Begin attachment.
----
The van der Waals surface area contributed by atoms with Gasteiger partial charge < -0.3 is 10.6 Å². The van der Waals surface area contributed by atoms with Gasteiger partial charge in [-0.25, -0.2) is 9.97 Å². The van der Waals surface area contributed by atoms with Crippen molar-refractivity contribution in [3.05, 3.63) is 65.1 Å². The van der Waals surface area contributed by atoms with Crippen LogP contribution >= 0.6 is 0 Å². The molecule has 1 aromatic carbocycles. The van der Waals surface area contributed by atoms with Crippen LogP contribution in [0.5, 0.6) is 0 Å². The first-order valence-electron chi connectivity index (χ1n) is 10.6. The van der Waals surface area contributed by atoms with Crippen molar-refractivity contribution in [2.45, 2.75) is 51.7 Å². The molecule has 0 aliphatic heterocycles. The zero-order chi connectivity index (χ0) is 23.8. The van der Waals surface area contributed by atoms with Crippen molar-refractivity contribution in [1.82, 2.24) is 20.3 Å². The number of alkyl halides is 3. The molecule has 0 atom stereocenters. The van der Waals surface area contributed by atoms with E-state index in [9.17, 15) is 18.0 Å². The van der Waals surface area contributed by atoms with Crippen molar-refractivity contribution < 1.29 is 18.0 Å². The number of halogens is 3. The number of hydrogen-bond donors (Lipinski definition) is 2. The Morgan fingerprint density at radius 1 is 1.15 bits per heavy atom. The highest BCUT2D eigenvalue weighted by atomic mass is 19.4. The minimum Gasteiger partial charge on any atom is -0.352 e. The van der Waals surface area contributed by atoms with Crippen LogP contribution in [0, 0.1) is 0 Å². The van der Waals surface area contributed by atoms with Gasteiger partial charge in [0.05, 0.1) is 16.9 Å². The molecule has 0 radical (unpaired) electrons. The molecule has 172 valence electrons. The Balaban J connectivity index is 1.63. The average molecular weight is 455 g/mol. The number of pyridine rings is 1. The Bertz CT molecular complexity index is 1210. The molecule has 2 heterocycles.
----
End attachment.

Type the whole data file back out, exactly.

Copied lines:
The van der Waals surface area contributed by atoms with Gasteiger partial charge < -0.3 is 10.6 Å². The van der Waals surface area contributed by atoms with Gasteiger partial charge in [-0.25, -0.2) is 9.97 Å². The van der Waals surface area contributed by atoms with Crippen molar-refractivity contribution in [3.05, 3.63) is 65.1 Å². The van der Waals surface area contributed by atoms with Crippen LogP contribution >= 0.6 is 0 Å². The molecule has 1 aromatic carbocycles. The van der Waals surface area contributed by atoms with Crippen LogP contribution in [0.5, 0.6) is 0 Å². The first-order valence-electron chi connectivity index (χ1n) is 10.6. The van der Waals surface area contributed by atoms with Crippen molar-refractivity contribution in [2.45, 2.75) is 51.7 Å². The molecule has 0 aliphatic heterocycles. The zero-order chi connectivity index (χ0) is 23.8. The van der Waals surface area contributed by atoms with Crippen molar-refractivity contribution in [1.82, 2.24) is 20.3 Å². The number of alkyl halides is 3. The molecule has 0 atom stereocenters. The van der Waals surface area contributed by atoms with E-state index in [9.17, 15) is 18.0 Å². The van der Waals surface area contributed by atoms with Crippen molar-refractivity contribution < 1.29 is 18.0 Å². The number of halogens is 3. The number of hydrogen-bond donors (Lipinski definition) is 2. The Morgan fingerprint density at radius 1 is 1.15 bits per heavy atom. The highest BCUT2D eigenvalue weighted by atomic mass is 19.4. The minimum Gasteiger partial charge on any atom is -0.352 e. The van der Waals surface area contributed by atoms with Crippen LogP contribution in [0, 0.1) is 0 Å². The van der Waals surface area contributed by atoms with Gasteiger partial charge in [0.05, 0.1) is 16.9 Å². The molecule has 0 radical (unpaired) electrons. The molecule has 172 valence electrons. The Balaban J connectivity index is 1.63. The average molecular weight is 455 g/mol. The number of pyridine rings is 1. The Bertz CT molecular complexity index is 1210. The molecule has 2 heterocycles.